# Truth and consequences: talking about solving equations

The language we use when we talk about solving equations can be a bit of a minefield. It seems obvious to talk about an equation such as $3x + 2 = x + 5$ as saying that $3x+2$ is equal to $x + 5$, and that’s probably a good place to start. But there is a hidden assumption in there that the equation is true. In the Illustrative Mathematics middle school curriculum coming out this month we start students out with hanger diagrams to represent such equations:

The fact that the hanger is balanced embodies the hidden assumption that the equation is true. It is helpful for explaining why you have to perform the same operation on each side when solving equations; if you take two triangles from the left side you have to take two triangles from the right side as well in order to preserve the balance. This leads to a discussion of how performing the same operation on each side of an equation preserves the truth of the equal sign.

But what happens with an equation like $3x + 2 = 3x + 5$? In this case, the hanger diagram is a physical impossibility: the right hand side will always be heavier than the left hand side. I can imagine that students who have an idea of an equation as “the left hand side is equal to the right hand side” might be confused by this situation, and think this is not a proper equation. Especially when they reduce it to $2 = 5$. Students learn to say that this means there are no solutions, but it’s hard to make sense of that response rule without understanding what’s really going on with equations.

The fact is, an equation with a variable in it is neither true nor false, because it is merely a phrase in a longer sentence, such as “If $3x + 2 = x + 5$ then $x = \frac32$.” This sentence is true, but the phrases within it are not sentences and have no inherent truth or falsity. When we perform the same operation on each side of an equation, we are not only preserving the truth of the equal sign but also preserving the consequences of the equal sign. If we use if-then language when talking about equations, then we can make sense of equations with no solutions. A sentence like “If $x$ is a number satisfying $3x + 2 = 3x + 5$ then $2 = 5$” makes perfect sense. It’s the mathematical equivalent of “If the moon is green cheese, then I’m a monkey’s uncle.” It’s a way of saying the moon is not green cheese . . . or that there is no solution to the equation.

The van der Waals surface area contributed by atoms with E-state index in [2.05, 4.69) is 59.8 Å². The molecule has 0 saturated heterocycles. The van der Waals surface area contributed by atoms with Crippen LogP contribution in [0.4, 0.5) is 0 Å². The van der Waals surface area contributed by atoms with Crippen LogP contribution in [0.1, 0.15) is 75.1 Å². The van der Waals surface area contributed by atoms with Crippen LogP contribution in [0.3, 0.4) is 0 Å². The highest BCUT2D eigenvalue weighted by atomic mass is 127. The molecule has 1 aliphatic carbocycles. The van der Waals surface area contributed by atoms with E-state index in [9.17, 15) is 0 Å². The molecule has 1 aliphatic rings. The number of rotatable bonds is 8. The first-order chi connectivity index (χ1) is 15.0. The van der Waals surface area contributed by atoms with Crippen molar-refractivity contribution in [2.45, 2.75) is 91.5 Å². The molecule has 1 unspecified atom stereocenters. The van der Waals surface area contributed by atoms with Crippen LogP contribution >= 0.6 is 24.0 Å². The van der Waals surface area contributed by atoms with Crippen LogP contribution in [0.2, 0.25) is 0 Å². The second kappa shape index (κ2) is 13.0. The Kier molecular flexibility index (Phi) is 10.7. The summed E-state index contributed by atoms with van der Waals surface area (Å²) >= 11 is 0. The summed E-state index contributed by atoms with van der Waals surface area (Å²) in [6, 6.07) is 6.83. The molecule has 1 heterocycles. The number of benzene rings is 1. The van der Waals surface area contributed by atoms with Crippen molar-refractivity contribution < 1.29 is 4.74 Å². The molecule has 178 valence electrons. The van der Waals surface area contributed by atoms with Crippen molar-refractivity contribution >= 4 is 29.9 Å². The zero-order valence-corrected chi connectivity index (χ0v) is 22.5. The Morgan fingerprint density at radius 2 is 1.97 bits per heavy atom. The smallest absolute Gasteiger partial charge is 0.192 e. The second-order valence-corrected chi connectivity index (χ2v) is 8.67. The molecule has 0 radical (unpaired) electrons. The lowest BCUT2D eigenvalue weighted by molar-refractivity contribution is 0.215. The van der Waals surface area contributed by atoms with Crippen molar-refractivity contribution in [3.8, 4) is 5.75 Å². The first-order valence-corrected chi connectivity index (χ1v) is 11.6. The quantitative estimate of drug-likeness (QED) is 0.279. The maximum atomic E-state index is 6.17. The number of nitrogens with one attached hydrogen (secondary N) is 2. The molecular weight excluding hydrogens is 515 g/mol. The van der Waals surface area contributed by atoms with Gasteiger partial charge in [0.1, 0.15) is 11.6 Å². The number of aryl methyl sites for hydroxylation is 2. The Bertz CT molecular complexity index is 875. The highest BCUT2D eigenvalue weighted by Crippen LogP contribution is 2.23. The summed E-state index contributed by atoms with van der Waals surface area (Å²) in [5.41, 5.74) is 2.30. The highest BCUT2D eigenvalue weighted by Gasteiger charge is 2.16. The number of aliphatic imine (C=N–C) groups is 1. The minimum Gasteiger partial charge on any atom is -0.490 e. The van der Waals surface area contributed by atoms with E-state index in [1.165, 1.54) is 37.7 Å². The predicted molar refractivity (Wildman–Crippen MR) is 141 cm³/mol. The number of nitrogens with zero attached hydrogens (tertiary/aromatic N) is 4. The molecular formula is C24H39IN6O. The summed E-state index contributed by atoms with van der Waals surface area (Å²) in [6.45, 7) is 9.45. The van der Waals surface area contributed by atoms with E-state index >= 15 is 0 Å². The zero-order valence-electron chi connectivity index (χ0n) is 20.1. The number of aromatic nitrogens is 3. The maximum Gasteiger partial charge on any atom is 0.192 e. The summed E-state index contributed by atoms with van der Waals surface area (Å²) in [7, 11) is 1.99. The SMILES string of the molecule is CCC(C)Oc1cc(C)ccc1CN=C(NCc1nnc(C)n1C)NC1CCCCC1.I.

The middle schooler’s version of if-then language might not always use the words “if” and “then.” You might say “Imagine there is a number $x$ such that $3x + 2 = x + 5$. What can you say about $x$?” Just as you say “Imagine this hanger is balanced and the green triangles weigh one gram. How much do the blue squares weigh?” I think it’s a useful approach with students to remember that equations are a matter not just of truth, but of truth and consequences.

# Why is a negative times a negative a positive?

OK, I can hear the groans already. There are many contexts for answering this question and they are dubious in varying degrees because the real answer is “because I said so.” That is to say, the rule for multiplying negatives is a convention; adopted for good reasons, but a convention nonetheless. Those good reasons are mathematical: we want to make sure that when we extend multiplication and addition to negative numbers the properties of operations still apply. In particular, we want the distributive property to apply. Meditate on this:
$$3\cdot(5 + (-5)) = 3\cdot5 + 3 \cdot (-5).$$